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Journey of the Mosabhai and Vadabhau Rap

Gup-Shup with Vaibhav Studios I Animation Studio

Who would've imagined a Rap Battle between a Vadapav and a Samosa! Well, here it is..

We got an opportunity to have a “Gup-Shup over Chai” with Vaibhav Kumaresh and his team at Vaibhav Studios who are known for their brilliant work and funny cute scripts. Well, this Gup-Shup with them reveals all the turmoil that goes behind the making.



We’ve all seen your films and it goes without saying your work is truly remarkable, but how did you come up with the idea of using actual Food items as the heroes in the film.

The dancing food product films were purely inspired by a small personal short film created by Anand Babu many years ago. Called 'Pista', the short features actual cashews, pistas and other nuts jumping and singing to a Tamil song on a table top.

I found it extremely hilarious and was very keen that this concept of live objects performing be presented to the mass audiences. Also, over the years of working on our feature film Return of the Jungle, I had had enough of the digital 3D animation medium.

I was very keen to work on something crude, physical, tactile and non-digital.

So, a couple of years ago when Nickelodeon approached us to design a new identity campaign for them, I was very tempted to pitch this idea. Anand and I (Vaibhav) brainstormed on what other options we could have in the series. We put together a pitch docket and shared it with team Nick. Fortunately, they were equally thrilled with the idea as we were and we found someone to pay for us to have fun! :)



How does the conceptualization of a film take place? Can you take us through the entire turmoil that goes behind?

Well, each project begins with a rough thought. Sometimes, the idea is pretty clear in the beginning, For eg with the Garba song that was done for Navratri. We were pretty clear about playing with Gujarati delicacies. Sometimes though we start with a crazy thought and develop as we proceed. For the Rap battle, we had initially thought of doing a battle of sweet and spicy street food items, but later settled for the Samosa and the Vada pav because of the personality the characters offered.

Later we carry out case studies, trying to visualize the set-up, understanding the mood of the film. There are a lot of people involved in each process and it’s only possible by assigning a particular task to each and later stitching them up. For instance, Visual research (by Abha Shah, Annie Jerry, Sahil Sheikh, Dipantor Talukdar, Santosh Pujari), Lyrics and music (by Roto Shah, The Bliss, Vaibhav Kumaresh, Dapun Rai Dewan), Character Design (by Anand Babu),  Animatic (by Dapun Rai Dewan & Vaibhav Kumaresh), Model making (by Tapas Jana & Bhavesh Gondaliya), Rigging (by Tapas Jana), Set Design (by Tapas Jana, Bhavesh Gondaliya, Avinash Gulhane, Rajib Debnath, Santosh Pujari, Ajit Aher), Camera (by Abhijit Ghodake), Lighting and colour grading (by Sagar Kulkarni & Jayesh Panchal), Puppetry (by Ajit Aher, Dapun Rai Dewan, Tapas Jana, Bhavesh Gondaliya, Jayesh Panchal, Sweta Nayak, Santosh Pujari, Suman Manna, Anand Babu, Vaibhav Kumaresh), 2D animation (by Dapun Rai Dewan, Ajit Aher, Tapas Jana, Suman Manna, Jayesh Panchal, Rajib Debnath, Santosh Pujari, Aadarsh), Wire Removal (by Abhijit Ghodke, Sweta Nayak, Bhavesh Gondaliya, Avinash Gulhane, Rajib Debnath, Santosh Pujari), Compositing (by Abhijit Ghodake), Production manager (Sweta Nayak), Studio assistance (Baadal Chaurasiya & Hemlata Chandekar)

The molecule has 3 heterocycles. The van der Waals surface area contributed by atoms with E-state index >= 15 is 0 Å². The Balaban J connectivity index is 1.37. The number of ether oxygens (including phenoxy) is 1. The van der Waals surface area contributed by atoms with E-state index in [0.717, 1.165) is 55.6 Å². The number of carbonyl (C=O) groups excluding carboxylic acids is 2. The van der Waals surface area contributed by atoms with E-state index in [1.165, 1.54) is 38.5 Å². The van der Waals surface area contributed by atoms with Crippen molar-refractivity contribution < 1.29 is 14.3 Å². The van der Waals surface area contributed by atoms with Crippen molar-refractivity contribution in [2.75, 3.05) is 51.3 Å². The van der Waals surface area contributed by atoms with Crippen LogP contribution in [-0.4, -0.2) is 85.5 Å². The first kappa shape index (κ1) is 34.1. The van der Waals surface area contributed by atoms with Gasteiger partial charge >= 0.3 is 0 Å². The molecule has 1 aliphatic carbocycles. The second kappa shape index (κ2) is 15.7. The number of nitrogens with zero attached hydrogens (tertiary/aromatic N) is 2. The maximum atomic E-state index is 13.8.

I am really curious to know how one works with food items. As they are perishable in nature and might tend to lose shape in the process.

Definitely it was a challenge initially, this is something we have also understood and evolved with the projects we’ve carried. A lot goes up with the food. They are taped, attached to strings, sometimes it gets absolutely messy and contributes a lot of wastage, in the end with the long shooting hours they are not even in their original form! So for the Rap battle which took us days to shoot, we understood the items would just become stale and we decided to make them.

Musabhai and Vadabhav are fake!

Haha! Yes, they are actually made of resin and then painted by Tapas Jana, Bhavesh, Gondaliya, Rajib Debnath and Santosh Pujari. Most of the food items in the film are artificial and hand painted and you won’t realize it until you actually hold them. This proved to be a better option to work with food as you can also repeatedly use them, without the tension of breaking them or bothering about flies haha!

Can you take us through the process of how The Rap Battle song was made?

It indeed takes a village for a film to come out as you see it on-screen. The ideal way to proceed is to be distributed in departments where everybody has a key responsibility. Our team was divided into several departments like the ones we mentioned above.

Since, this was imagined to be a rap battle - the lyrics and the beats had to set the mood of the entire film. Hence, we asked a professional rapper ‘The Bliss’ to help us write some of the words.

Even we contributed to the lyric writing and once we were happy with the final draft began the journey of visualizing the film. We performed to the beats and rap battled playing different characters. Initially the aim was just to have a lot of fun and experiment.


We carried out a Visual research and a small team went out to the market to document the overall ambience of a vada pav stall, this was crucial as even the smallest of detail had to be noted – the process of making, the items used, the language of the stall and even the lighting.This gave us a lot of idea of how to begin with the film and making of each prop followed.